woman filing 2020 payroll taxes on laptop

The tax code is complicated and constantly changing. Employers would be wise to study changes in payroll taxes for 2020 to help maintain compliance, identify tax advantages and avoid costly penalties. Here’s what your business needs to know about four important changes to payroll in 2020.

Editor’s note: This blog post is not intended to be tax advice. Always check with your legal counsel or tax adviser about your specific situation.

1. Old-Age, Survivors and Disability Income Insurance (OASDI)

The OASDI taxable wage base is increasing to $137,700 in 2020 (up from $132,900 in 2019), according to the Social Security Administration. That means the maximum OASDI employee contribution is $8,537.40, which is 6.2% of the wage base. Employers are required to match employee OASDI contributions.

What is OASDI? It’s the portion of the FICA (Federal Insurance Compensation Act) tax that’s earmarked for the Social Security program. In fact, it’s commonly referred to simply as “Social Security.” The federal government uses Social Security taxes to fund benefits for retirees, their surviving spouses, and dependents and people with disabilities. Medicare is one of those benefits.

Essentially, 12.4% of taxable employee wages are paid into OASDI (Social Security). Half of that is paid by the employee. The other half is paid by the employer, so each pays a 6.2% share. Thus, if an employee earns $50,000, the total OASDI tax owed is $6,200 (12.4%) and the employee and employer must each pay $3,100 (6.2%).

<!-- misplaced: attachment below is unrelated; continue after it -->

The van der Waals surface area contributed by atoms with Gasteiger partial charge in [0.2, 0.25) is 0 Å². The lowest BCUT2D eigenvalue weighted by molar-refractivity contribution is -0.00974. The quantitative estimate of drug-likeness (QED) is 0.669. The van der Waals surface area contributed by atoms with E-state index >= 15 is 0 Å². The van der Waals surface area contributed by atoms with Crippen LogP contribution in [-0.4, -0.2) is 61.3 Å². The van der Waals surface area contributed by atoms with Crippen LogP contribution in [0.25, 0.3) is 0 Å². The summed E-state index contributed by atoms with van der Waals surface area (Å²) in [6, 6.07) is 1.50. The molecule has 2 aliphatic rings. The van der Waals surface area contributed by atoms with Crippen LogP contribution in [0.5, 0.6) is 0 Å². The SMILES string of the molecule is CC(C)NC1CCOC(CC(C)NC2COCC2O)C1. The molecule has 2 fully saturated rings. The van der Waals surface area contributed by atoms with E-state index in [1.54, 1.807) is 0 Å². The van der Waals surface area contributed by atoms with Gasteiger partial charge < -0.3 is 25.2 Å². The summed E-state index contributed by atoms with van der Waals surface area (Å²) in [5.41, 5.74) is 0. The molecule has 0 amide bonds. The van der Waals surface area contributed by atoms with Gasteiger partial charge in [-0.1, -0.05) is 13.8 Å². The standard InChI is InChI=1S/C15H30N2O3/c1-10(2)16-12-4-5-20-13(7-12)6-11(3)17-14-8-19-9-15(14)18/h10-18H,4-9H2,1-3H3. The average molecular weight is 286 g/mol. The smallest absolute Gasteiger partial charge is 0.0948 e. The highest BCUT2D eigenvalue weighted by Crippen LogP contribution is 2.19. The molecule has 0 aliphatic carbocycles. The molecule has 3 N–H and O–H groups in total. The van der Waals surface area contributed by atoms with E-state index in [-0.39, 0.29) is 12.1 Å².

The 2020 social security tax change increases the maximum employee contribution, which effectively increases the maximum employer contribution as well (since employers must match employee contributions). It’s important to track employee income and properly categorize compensation to help you maintain compliance and avoid overpaying OASDI taxes.

2. Medicare

The Medicare portion of the FICA tax has no wage base for the employee share. All taxable income requires a 1.45% contribution rate up to $200,000. An additional 0.9% is applied to employees who earn more than $200,000, so high income employees are taxed at 2.35%.

Again, employers must match employee contributions to the FICA tax, including the Medicare portion. The $200,000 threshold underscores the importance of proper employee classification, accurate employee time keeping and correct compensation categorization.

This doesn’t mean you should try to game the system to reduce tax liability (that can land you in legal hot water); however, it does illustrate how employers have the potential to save money when they implement systems that enable accurate reporting. Even a small time keeping, misclassification or accounting error could cost your company thousands.

3. Health Savings Accounts (HSA)

HSA limits for 2020 are increasing to $3,550 for individual coverage (up from $3,500) and to $7,100 for family coverage (up from $7,000). Deductibles for HSA-eligible, high-deductible health plans must be at least $1,400 for individual coverage and $2,800 for family coverage.